EPO may also repress cell death in neurones by activation of anti-apoptotic genes or by suppression of caspases, as is the case in erythroid precursor cells, where EPO maintains expression of anti-apoptotic genes such as bcl-2 and bcl-xL (Silva et al., 1996). Indeed, increased gene expression of XIAP and c-IAP2, members of apoptosis-inhibitor genes, was demonstrated in cerebrocortical cells following pre-incubation with EPO (Digicaylioglu and Lipton, 2001). Furthermore, infusion of EPO caused more intense expression of bcl-xL in the hippocampal CA1 region of ischaemic gerbils than did vehicle infusion (Wen et al., 2002). Taken together, these results demonstrate that EPO has multiple protective effects in the CNS that are at least partially mediated through upregulation of anti-apoptotic molecules (Chong et al., 2003).

An important issue with regard to potential therapeutic interference is the identification of signalling pathways that mediate the protective signal of EPO within the cell. Cell survival in haematopoietic precursor cells is mediated by EPO receptor activation, leading to activation of Janus-tyrosine kinase-2 (JAK2), which in turn phosphorylates molecules in several downstream signalling pathways, including MAPK (Ras-mitogen-activated protein kinase), phosphatidylinositol 3-kinase (PI3K)-Akt and Stat-5 (signal transducer and activator of transcription) (Ihle, 1995). The same pathways seem to be involved in EPO-mediated neuroprotection (for a recent review, see Chong et al., 2003). EPO induced phosphorylation of Stat-5, Akt and the MAPK ERK1 in rat hippocampal neurones. Furthermore, inhibition of MAPK and PI3K pathways largely abolished the EPO-induced protection against hypoxia-mediated cell death in these cells (Siren et al., 2001a). Recently, it was demonstrated that EPO-mediated neuroprotection may also involve cross-talk between JAK2 and NF-κB, resulting in activation of NF-κB signalling pathways (Digicaylioglu and Lipton, 2001). However, the mechanism of NF-κB activation in EPO-mediated signalling awaits further clarification, as it was also demonstrated that the activity of JAK2 was dispensable for induction of NF-κB by the EPO receptor (Bittorf et al., 2001). Taken together, it appears that, in neurones, EPO binding to its receptor results in phosphorylation of JAK2 and Stat-5 as well as in activation of NF-κB. Stat-5 and NF-κB then translocate to the nucleus and bind to DNA, promoting expression of anti-apoptotic genes (Juul, 2002).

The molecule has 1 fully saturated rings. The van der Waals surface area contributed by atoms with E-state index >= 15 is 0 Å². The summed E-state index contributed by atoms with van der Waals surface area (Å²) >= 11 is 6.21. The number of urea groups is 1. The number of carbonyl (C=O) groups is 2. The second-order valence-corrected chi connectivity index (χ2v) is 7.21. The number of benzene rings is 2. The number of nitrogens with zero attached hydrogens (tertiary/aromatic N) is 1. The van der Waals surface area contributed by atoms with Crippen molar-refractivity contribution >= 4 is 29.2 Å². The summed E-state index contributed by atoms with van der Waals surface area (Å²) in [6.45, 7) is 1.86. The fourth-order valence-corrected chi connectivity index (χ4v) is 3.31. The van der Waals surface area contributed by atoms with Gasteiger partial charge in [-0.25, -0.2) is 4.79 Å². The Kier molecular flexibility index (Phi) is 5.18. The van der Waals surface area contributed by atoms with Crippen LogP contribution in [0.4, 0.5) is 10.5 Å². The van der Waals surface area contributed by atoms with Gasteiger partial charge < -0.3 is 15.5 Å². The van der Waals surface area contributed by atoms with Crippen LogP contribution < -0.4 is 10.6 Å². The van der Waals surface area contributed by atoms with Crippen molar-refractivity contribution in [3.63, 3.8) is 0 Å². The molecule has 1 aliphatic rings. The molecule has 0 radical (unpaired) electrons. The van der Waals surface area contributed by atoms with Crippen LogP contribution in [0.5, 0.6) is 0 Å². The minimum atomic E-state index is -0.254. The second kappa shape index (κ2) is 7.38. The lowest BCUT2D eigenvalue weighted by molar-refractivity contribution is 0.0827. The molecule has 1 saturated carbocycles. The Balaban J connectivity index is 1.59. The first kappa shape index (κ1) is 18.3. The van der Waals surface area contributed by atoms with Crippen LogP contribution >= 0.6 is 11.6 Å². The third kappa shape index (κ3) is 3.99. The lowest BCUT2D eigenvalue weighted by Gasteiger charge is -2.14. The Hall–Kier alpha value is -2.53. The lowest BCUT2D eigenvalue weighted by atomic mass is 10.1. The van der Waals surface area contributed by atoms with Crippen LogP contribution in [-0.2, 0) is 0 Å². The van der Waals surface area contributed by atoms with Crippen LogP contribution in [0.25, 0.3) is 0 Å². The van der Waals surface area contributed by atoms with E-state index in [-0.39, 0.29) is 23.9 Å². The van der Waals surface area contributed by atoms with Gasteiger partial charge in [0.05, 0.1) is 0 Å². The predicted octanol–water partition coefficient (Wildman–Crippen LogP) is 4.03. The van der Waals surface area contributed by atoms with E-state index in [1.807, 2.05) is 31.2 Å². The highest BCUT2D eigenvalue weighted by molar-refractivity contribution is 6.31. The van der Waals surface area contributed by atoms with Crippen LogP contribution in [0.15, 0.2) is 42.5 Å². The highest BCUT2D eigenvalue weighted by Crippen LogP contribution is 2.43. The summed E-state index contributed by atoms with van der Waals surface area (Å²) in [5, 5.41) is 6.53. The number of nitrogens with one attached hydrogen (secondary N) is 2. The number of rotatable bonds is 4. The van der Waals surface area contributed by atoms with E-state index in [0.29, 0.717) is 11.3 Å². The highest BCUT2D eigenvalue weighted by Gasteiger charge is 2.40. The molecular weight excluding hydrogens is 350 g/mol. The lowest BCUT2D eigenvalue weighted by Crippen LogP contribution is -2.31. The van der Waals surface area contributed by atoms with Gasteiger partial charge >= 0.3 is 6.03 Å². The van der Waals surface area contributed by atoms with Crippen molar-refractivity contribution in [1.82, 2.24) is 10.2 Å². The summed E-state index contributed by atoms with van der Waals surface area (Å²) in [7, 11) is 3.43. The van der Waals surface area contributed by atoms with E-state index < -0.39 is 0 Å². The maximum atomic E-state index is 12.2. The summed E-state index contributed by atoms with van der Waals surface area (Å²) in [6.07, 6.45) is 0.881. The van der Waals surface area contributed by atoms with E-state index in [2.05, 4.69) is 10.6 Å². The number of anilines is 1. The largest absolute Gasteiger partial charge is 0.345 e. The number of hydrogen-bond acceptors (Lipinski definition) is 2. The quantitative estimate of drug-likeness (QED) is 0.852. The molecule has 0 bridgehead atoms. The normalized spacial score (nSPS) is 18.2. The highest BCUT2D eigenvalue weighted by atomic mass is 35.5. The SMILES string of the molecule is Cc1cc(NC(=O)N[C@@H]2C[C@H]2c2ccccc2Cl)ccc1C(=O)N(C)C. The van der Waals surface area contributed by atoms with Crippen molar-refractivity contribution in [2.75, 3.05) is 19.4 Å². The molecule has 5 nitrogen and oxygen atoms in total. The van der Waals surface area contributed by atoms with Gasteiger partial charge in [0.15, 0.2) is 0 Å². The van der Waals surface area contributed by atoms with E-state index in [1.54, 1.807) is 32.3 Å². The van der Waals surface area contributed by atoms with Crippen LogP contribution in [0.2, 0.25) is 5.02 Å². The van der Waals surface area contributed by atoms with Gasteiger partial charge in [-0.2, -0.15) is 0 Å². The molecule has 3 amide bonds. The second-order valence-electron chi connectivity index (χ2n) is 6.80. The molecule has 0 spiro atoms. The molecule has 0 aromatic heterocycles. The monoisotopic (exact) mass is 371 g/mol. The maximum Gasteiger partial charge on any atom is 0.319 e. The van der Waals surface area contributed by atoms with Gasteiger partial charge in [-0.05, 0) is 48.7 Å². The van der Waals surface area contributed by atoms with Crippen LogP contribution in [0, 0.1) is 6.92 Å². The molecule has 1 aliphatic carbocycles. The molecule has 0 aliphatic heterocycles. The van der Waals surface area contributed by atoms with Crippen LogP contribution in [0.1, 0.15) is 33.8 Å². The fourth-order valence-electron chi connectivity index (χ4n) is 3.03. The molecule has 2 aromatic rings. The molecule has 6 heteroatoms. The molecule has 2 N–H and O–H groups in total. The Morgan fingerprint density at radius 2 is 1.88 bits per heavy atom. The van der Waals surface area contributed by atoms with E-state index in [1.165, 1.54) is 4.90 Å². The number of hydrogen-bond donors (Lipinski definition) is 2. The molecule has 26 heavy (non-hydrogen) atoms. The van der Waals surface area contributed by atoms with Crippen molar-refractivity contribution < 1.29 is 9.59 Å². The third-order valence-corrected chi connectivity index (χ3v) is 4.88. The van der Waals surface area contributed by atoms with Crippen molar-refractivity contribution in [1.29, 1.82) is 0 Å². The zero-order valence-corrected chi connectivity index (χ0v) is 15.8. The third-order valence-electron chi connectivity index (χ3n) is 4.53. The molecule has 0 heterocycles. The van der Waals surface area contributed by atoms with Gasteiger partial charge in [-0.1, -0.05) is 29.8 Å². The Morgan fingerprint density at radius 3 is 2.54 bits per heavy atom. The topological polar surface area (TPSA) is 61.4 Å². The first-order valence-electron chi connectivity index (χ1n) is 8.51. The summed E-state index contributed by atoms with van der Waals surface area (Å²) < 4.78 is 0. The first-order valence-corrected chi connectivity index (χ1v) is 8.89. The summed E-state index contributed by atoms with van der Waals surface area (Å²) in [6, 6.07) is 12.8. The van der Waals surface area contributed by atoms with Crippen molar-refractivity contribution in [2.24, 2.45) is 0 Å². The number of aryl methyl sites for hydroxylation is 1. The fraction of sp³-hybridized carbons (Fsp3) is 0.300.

With regard to endothelial functions of EPO, it is noteworthy that endothelial cells and haematopoietic cells are believed to be derived from the same mesenchymal precursor, the so-called haemangioblast (Risau, 1997). This may explain why endothelial cells carry the EPO receptor and can be stimulated by EPO (Ribatti et al., 1999; Yasuda et al., 1998). Very recently, it was demonstrated that EPO is a potent physiological stimulus for endothelial progenitor cell mobilisation and stimulates postnatal neovascularisation (Heeschen et al., 2003). As in the case for erythroid precursor cells and neurones, EPO also seems to be a survival factor for endothelial cells by preventing cell injury and DNA fragmentation through activation of Akt1 and inhibition of cytochrome c release and caspase activity (Chong et al., 2002). EPO might influence endothelial cells indirectly through activation of the VEGF/VEGF receptor (VEGFR) system. It was demonstrated that EPO-induced proliferation of bovine aortic and glomerular endothelial cells was prevented by a specific anti-VEGF antibody (Nitta et al., 1999; Victoria et al., 1998). Furthermore, mRNA expression for both the VEGFR-1 and VEGFR-2 was upregulated in the aortic cells after EPO pre-treatment (Victoria et al., 1998). Finally, incubation of glomerular endothelial cells with EPO resulted in a dose-dependent release of VEGF, which was abolished by incubation with an anti-EPO antibody (Nitta et al., 1999). The physiological significance of these results remains, however, unclear, since it appears that endothelial cells, at least in vivo, don't produce significant amounts of VEGF (Marti and Risau, 1998). Furthermore, Plate and colleagues found no effect of EPO treatment on VEGFR-2 expression in cerebral slice cultures while stimulation by hypoxia or VEGF resulted in a clear upregulation of VEGFR-2 mRNA and protein levels (Kremer et al., 1997). Thus, more work is definitely needed to delineate the putative involvement of the VEGF/VEGFR system in EPO-mediated angiogenesis. Nevertheless, it appears likely that increased expression of EPO and its receptor in blood vessels during cerebral ischaemia in mice (Bernaudin et al., 1999) as well as in humans (Siren et al., 2001b) contributes to new vessel growth in the tissue area suffering from hypoxia.

Pathophysiology of EPO in the CNS

EPO has been shown to be neuroprotective in the brain after exposure to a variety of insults, including cerebral ischaemia, head injury, seizures and experimental autoimmune encephalomyelitis.